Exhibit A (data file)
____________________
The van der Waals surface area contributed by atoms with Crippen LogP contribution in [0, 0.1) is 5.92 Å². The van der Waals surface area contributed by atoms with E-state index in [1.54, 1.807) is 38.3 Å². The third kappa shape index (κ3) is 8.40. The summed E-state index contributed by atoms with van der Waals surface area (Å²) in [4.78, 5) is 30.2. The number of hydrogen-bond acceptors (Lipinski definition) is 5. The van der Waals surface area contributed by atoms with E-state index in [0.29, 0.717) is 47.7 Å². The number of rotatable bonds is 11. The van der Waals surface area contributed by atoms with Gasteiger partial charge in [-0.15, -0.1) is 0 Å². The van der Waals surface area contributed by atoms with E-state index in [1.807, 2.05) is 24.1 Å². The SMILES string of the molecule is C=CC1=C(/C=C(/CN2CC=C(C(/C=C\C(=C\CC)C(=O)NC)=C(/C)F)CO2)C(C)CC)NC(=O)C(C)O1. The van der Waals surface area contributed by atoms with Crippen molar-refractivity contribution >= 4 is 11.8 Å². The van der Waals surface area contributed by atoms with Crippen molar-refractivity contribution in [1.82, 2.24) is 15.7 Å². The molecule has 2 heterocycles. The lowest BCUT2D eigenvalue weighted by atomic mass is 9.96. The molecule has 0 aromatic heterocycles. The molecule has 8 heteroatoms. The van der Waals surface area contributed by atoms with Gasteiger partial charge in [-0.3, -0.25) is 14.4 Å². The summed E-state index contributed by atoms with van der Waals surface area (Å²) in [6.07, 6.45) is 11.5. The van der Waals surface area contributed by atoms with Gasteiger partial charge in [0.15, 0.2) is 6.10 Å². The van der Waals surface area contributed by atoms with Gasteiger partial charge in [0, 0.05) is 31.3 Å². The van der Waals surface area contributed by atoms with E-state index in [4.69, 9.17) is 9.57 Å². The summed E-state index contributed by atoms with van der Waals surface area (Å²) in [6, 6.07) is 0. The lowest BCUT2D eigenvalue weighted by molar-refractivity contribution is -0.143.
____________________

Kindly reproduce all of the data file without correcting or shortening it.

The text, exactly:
The van der Waals surface area contributed by atoms with Crippen LogP contribution in [0, 0.1) is 5.92 Å². The van der Waals surface area contributed by atoms with E-state index in [1.54, 1.807) is 38.3 Å². The third kappa shape index (κ3) is 8.40. The summed E-state index contributed by atoms with van der Waals surface area (Å²) in [4.78, 5) is 30.2. The number of hydrogen-bond acceptors (Lipinski definition) is 5. The van der Waals surface area contributed by atoms with E-state index in [0.29, 0.717) is 47.7 Å². The number of rotatable bonds is 11. The van der Waals surface area contributed by atoms with Gasteiger partial charge in [-0.15, -0.1) is 0 Å². The van der Waals surface area contributed by atoms with E-state index in [1.807, 2.05) is 24.1 Å². The SMILES string of the molecule is C=CC1=C(/C=C(/CN2CC=C(C(/C=C\C(=C\CC)C(=O)NC)=C(/C)F)CO2)C(C)CC)NC(=O)C(C)O1. The van der Waals surface area contributed by atoms with Crippen molar-refractivity contribution >= 4 is 11.8 Å². The van der Waals surface area contributed by atoms with Crippen molar-refractivity contribution in [1.82, 2.24) is 15.7 Å². The molecule has 2 heterocycles. The lowest BCUT2D eigenvalue weighted by atomic mass is 9.96. The molecule has 0 aromatic heterocycles. The molecule has 8 heteroatoms. The van der Waals surface area contributed by atoms with Gasteiger partial charge in [-0.3, -0.25) is 14.4 Å². The summed E-state index contributed by atoms with van der Waals surface area (Å²) in [6.07, 6.45) is 11.5. The van der Waals surface area contributed by atoms with Gasteiger partial charge in [0.15, 0.2) is 6.10 Å². The van der Waals surface area contributed by atoms with Gasteiger partial charge in [0, 0.05) is 31.3 Å². The van der Waals surface area contributed by atoms with E-state index in [4.69, 9.17) is 9.57 Å². The summed E-state index contributed by atoms with van der Waals surface area (Å²) in [6, 6.07) is 0. The lowest BCUT2D eigenvalue weighted by molar-refractivity contribution is -0.143.